It is a common method in introductory biblical studies classes to choose exemplary biblical texts for further in-depth discussion by students in small group settings. Such groups provide a safe context for students to learn by interpreting the biblical texts for themselves. Increasingly, such interaction with one another and with the class instructor is electronic, either on bulletin boards or in chat. This book provides a resource for such group studies.
Two of the primary aims of most Bible teachers, especially those in colleges and seminaries, are very nearly contradictory:
1) the teacher wants the student to gain perspective, to learn the limitations of his or her own understanding of the biblical text by encountering divergent viewpoints and
2) the teacher wants the student to gain confidence in his or her own ability to interpret the biblical text responsibly.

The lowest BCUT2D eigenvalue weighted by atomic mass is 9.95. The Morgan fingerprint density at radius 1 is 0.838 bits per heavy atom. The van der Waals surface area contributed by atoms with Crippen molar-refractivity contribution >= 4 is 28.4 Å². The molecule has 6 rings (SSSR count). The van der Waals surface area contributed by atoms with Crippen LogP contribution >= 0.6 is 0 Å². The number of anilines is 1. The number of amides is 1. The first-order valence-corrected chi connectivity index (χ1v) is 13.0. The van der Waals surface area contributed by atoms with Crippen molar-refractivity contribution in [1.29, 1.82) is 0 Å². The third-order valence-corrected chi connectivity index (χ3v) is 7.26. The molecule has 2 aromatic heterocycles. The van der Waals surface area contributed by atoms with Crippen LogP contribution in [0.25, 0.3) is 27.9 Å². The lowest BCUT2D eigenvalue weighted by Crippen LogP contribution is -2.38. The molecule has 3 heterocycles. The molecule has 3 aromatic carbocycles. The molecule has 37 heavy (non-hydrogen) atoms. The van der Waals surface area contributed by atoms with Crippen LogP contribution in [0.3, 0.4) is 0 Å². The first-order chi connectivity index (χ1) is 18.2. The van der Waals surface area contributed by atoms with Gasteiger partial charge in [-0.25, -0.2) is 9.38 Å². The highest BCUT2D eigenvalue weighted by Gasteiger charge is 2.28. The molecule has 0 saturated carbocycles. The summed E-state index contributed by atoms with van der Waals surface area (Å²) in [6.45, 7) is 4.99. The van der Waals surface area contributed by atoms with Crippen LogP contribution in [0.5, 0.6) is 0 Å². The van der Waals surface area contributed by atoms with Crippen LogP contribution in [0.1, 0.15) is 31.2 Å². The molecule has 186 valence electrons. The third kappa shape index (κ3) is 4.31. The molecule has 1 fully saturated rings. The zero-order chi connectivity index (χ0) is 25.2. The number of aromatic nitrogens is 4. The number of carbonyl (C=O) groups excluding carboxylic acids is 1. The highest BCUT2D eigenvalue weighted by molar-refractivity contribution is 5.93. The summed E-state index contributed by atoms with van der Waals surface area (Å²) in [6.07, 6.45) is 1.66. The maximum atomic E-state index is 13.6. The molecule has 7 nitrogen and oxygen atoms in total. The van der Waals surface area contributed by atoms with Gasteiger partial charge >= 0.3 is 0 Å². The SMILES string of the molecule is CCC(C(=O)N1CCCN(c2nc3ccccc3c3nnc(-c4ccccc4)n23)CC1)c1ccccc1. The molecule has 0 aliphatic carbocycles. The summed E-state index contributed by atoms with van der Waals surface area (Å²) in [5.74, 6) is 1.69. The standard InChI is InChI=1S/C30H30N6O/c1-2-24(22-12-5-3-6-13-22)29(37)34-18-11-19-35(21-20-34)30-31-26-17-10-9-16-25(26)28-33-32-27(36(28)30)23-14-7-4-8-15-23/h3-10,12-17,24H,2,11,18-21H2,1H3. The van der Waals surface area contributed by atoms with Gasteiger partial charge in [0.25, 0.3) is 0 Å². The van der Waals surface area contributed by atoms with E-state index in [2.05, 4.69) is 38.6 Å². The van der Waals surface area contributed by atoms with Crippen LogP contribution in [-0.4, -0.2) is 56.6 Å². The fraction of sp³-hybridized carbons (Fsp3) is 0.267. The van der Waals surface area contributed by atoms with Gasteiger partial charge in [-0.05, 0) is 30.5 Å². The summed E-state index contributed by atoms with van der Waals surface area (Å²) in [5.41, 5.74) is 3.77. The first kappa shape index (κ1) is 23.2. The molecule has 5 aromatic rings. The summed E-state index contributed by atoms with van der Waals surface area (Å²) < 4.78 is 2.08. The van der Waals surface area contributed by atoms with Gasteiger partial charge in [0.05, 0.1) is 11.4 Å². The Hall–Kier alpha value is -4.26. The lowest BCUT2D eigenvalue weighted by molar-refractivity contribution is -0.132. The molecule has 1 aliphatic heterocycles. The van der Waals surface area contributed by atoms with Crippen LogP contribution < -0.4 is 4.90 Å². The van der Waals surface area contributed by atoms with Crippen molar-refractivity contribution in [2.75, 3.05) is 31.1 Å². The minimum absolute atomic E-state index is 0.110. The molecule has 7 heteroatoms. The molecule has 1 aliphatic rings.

This introduction to the book of Matthew assists the instructor with these two primary aims by:
1) Introducing the student to the wide variety of claims that are being made about the meaning of the Gospel of Matthew.
2) Introducing the student to ways of assessing these claims.
3) Leading the student to take responsibility within a group context for the choices he or she will make between these competing claims as an interpreter of the biblical text (church leader, preacher, or teacher).
The book introduces the main themes and issues in the interpretation of the Gospel of Matthew in a student- (and Instructor-) friendly format. This introduction also exemplifies a new direction in biblical interpretation being used at seminaries in the U. S. The method is comparative cultural and religious interpretation, using existing scholarly and popular interpretations as exemplars for study and student discussion.